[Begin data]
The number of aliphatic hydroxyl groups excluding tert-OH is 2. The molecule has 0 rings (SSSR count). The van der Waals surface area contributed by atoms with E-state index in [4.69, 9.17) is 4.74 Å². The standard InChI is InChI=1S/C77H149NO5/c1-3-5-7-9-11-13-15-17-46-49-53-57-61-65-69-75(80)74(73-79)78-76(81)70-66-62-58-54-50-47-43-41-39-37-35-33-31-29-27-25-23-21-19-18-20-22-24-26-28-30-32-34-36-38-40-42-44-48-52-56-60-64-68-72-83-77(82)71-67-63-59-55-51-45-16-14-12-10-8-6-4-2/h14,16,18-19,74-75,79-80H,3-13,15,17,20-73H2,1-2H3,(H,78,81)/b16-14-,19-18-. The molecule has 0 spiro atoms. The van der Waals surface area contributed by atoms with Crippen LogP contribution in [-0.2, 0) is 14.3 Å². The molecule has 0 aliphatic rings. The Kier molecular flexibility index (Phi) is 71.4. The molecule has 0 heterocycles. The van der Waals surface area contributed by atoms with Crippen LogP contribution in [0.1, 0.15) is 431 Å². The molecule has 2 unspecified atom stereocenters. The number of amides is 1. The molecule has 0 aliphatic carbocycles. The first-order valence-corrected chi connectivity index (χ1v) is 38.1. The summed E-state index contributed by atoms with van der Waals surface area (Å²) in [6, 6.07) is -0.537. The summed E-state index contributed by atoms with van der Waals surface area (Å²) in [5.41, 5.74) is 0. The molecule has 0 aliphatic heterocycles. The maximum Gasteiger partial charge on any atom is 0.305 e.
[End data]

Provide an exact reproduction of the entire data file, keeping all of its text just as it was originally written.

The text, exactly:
The number of aliphatic hydroxyl groups excluding tert-OH is 2. The molecule has 0 rings (SSSR count). The van der Waals surface area contributed by atoms with E-state index in [4.69, 9.17) is 4.74 Å². The standard InChI is InChI=1S/C77H149NO5/c1-3-5-7-9-11-13-15-17-46-49-53-57-61-65-69-75(80)74(73-79)78-76(81)70-66-62-58-54-50-47-43-41-39-37-35-33-31-29-27-25-23-21-19-18-20-22-24-26-28-30-32-34-36-38-40-42-44-48-52-56-60-64-68-72-83-77(82)71-67-63-59-55-51-45-16-14-12-10-8-6-4-2/h14,16,18-19,74-75,79-80H,3-13,15,17,20-73H2,1-2H3,(H,78,81)/b16-14-,19-18-. The molecule has 0 spiro atoms. The van der Waals surface area contributed by atoms with Crippen LogP contribution in [-0.2, 0) is 14.3 Å². The molecule has 0 aliphatic rings. The Kier molecular flexibility index (Phi) is 71.4. The molecule has 0 heterocycles. The van der Waals surface area contributed by atoms with Crippen LogP contribution in [0.1, 0.15) is 431 Å². The molecule has 2 unspecified atom stereocenters. The number of amides is 1. The molecule has 0 aliphatic carbocycles. The first-order valence-corrected chi connectivity index (χ1v) is 38.1. The summed E-state index contributed by atoms with van der Waals surface area (Å²) in [6, 6.07) is -0.537. The summed E-state index contributed by atoms with van der Waals surface area (Å²) in [5.41, 5.74) is 0. The molecule has 0 aliphatic heterocycles. The maximum Gasteiger partial charge on any atom is 0.305 e.